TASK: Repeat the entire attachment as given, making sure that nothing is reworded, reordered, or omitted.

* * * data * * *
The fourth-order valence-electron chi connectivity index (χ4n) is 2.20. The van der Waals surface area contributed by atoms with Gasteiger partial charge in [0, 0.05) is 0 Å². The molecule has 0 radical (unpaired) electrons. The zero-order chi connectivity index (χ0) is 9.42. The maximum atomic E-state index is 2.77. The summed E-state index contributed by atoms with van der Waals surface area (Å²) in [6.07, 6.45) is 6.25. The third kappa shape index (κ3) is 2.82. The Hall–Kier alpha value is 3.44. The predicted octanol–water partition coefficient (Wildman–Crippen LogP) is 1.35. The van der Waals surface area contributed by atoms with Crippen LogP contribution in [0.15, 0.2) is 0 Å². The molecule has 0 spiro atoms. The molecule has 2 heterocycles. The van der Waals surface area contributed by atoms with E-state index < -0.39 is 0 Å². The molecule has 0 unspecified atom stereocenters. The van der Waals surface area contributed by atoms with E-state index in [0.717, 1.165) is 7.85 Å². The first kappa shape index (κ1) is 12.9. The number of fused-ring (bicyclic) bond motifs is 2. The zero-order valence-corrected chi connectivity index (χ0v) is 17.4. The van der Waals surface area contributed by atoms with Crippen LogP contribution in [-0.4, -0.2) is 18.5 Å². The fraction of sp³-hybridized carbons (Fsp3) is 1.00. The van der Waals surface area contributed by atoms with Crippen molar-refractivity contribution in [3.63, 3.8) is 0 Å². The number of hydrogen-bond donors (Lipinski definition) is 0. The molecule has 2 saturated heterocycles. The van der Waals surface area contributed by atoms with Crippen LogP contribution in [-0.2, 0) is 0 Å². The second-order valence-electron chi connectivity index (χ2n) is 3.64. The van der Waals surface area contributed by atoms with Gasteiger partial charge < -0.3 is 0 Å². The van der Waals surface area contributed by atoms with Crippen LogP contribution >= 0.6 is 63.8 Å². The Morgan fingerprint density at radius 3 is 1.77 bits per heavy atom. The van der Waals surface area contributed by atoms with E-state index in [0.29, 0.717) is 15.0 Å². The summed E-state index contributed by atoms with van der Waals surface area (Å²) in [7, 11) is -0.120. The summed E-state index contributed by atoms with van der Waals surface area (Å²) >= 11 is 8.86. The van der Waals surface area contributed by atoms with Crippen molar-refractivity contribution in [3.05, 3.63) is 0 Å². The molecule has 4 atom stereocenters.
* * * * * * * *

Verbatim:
The fourth-order valence-electron chi connectivity index (χ4n) is 2.20. The van der Waals surface area contributed by atoms with Gasteiger partial charge in [0, 0.05) is 0 Å². The molecule has 0 radical (unpaired) electrons. The zero-order chi connectivity index (χ0) is 9.42. The maximum atomic E-state index is 2.77. The summed E-state index contributed by atoms with van der Waals surface area (Å²) in [6.07, 6.45) is 6.25. The third kappa shape index (κ3) is 2.82. The Hall–Kier alpha value is 3.44. The predicted octanol–water partition coefficient (Wildman–Crippen LogP) is 1.35. The van der Waals surface area contributed by atoms with Crippen LogP contribution in [0.15, 0.2) is 0 Å². The molecule has 0 spiro atoms. The molecule has 2 heterocycles. The van der Waals surface area contributed by atoms with E-state index < -0.39 is 0 Å². The molecule has 0 unspecified atom stereocenters. The van der Waals surface area contributed by atoms with E-state index in [0.717, 1.165) is 7.85 Å². The first kappa shape index (κ1) is 12.9. The number of fused-ring (bicyclic) bond motifs is 2. The zero-order valence-corrected chi connectivity index (χ0v) is 17.4. The van der Waals surface area contributed by atoms with Crippen LogP contribution in [-0.4, -0.2) is 18.5 Å². The fraction of sp³-hybridized carbons (Fsp3) is 1.00. The van der Waals surface area contributed by atoms with Crippen molar-refractivity contribution in [3.63, 3.8) is 0 Å². The number of hydrogen-bond donors (Lipinski definition) is 0. The molecule has 2 saturated heterocycles. The van der Waals surface area contributed by atoms with Crippen LogP contribution in [-0.2, 0) is 0 Å². The second-order valence-electron chi connectivity index (χ2n) is 3.64. The van der Waals surface area contributed by atoms with Gasteiger partial charge < -0.3 is 0 Å². The van der Waals surface area contributed by atoms with Crippen LogP contribution >= 0.6 is 63.8 Å². The Morgan fingerprint density at radius 3 is 1.77 bits per heavy atom. The van der Waals surface area contributed by atoms with E-state index in [0.29, 0.717) is 15.0 Å². The summed E-state index contributed by atoms with van der Waals surface area (Å²) in [7, 11) is -0.120. The summed E-state index contributed by atoms with van der Waals surface area (Å²) >= 11 is 8.86. The van der Waals surface area contributed by atoms with Crippen molar-refractivity contribution in [3.05, 3.63) is 0 Å². The molecule has 4 atom stereocenters.